Roundtable: 1 Stock to Buy in October

Roundtable: 1 Stock to Buy in October

As we do each month, we asked a handful of our top analysts across sectors for one stock that looks especially compelling right now. Here are the companies they singled out.

Rick Munarriz: It's time to get a smoothie fix. I'm going with Jamba this month. The parent company of the Jamba Juice smoothie chain will be hosting a conference call next week to get investors up to speed with its outlook for the year ahead and the progress that it has made in fleshing out its product offerings and expanding its JambaGo line of self-serve kiosks.

This should be a good time for Jamba. Back in August it was targeting 4% to 6% in comps growth for 2013, even though same-store sales through the first half of the year only rose 2.8%. Revenue growth has been uninspiring as Jamba hands over company-owned stores to franchisees, but profitability is growing at a healthier clip. Analysts see a profit of $0.36 a share this year, soaring to $0.66 a share come 2014. There may be a growing number of places where one can get a smoothie these days, but Jamba's been able to set itself apart as mainstream fast-food chains and baristas educate the beverage sippers on the merits of blended fruit drinks.

Chuck Saletta: Right now, natural gas pipeline giant Kinder Morgan looks like an interesting opportunity for income-oriented investors with a long time horizon. In December of 2012, the company projected that it would pay $1.57 in dividends in 2013. In May, it increased its projection to $1.60, a projection it reaffirmed in September. With only one quarter remaining in 2013, Kinder Morgan has paid $1.15 in dividends, which means that it needs to pay $0.45 in the fourth quarter to meet its projection.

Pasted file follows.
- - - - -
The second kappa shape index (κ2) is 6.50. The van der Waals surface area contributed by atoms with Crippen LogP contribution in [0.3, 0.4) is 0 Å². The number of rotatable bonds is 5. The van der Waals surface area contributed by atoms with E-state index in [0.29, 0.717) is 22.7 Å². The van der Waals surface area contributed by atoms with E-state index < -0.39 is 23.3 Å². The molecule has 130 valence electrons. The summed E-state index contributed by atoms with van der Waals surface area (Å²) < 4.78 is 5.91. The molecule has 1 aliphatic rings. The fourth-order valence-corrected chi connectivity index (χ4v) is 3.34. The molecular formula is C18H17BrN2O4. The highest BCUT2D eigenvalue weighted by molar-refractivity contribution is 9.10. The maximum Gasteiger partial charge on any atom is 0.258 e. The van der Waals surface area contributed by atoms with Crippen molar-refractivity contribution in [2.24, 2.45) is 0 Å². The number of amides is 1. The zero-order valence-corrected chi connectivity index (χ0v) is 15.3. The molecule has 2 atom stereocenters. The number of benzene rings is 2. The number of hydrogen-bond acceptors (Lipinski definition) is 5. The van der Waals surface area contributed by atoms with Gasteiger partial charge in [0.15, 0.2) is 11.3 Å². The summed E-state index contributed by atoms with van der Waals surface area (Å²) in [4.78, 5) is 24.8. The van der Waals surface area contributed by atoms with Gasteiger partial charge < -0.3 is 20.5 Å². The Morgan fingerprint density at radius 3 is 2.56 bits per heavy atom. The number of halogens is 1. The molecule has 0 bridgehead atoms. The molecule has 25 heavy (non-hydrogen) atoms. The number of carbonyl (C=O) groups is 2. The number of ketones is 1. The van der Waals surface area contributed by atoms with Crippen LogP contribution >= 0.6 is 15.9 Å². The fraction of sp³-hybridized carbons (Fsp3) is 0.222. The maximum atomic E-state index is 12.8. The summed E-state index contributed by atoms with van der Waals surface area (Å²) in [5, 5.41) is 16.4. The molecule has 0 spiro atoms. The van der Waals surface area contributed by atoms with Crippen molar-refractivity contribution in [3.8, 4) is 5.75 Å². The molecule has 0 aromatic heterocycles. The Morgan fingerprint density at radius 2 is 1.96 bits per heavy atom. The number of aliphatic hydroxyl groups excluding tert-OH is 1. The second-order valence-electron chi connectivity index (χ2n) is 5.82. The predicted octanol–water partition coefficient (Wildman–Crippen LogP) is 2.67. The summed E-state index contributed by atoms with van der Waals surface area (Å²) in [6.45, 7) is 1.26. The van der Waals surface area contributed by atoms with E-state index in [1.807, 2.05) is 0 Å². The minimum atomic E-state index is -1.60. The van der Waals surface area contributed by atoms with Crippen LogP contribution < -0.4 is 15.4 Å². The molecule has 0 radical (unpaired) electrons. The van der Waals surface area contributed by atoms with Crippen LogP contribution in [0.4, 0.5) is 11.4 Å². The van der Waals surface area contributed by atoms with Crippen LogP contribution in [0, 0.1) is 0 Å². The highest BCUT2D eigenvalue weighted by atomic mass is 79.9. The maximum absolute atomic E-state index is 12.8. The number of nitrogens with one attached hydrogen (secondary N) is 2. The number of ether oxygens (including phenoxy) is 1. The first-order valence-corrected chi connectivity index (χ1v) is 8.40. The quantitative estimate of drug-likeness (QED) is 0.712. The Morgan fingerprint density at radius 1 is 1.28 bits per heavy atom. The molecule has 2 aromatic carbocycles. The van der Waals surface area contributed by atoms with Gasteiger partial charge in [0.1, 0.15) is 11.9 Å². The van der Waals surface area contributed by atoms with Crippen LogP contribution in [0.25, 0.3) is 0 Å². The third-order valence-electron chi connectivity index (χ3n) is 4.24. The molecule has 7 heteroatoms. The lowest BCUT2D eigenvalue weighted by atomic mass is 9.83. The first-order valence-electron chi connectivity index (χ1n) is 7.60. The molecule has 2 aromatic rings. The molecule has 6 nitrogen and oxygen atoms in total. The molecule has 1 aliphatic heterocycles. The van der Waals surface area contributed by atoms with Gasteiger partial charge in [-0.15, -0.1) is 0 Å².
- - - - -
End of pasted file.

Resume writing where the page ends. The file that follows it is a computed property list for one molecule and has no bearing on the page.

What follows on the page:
In spite of that solid projection, Kinder Morgan's stock is down since that update, in part because it had to stretch to pay its third-quarter dividend. With low natural gas prices and an aggressive expansion plan, Kinder Morgan may need to stretch again if it plans to meet its projected dividend, and there's also the chance that it simply won't reach its projection.

That risk of either missing or stretching for its dividend isn't helping the company's stock. Still, when it was originally selected for the real-money Inflation-Protected Income Growth portfolio last December, I estimated its fair value at $36.16 per share. Its recent price of $35.57 is around that level, even though it's continuing to expand in a way that is anticipated to create long-term value in spite of any near-term hiccups.

With a decent valuation and long-term income growth plan, Kinder Morgan looks like a stock worth buying in October.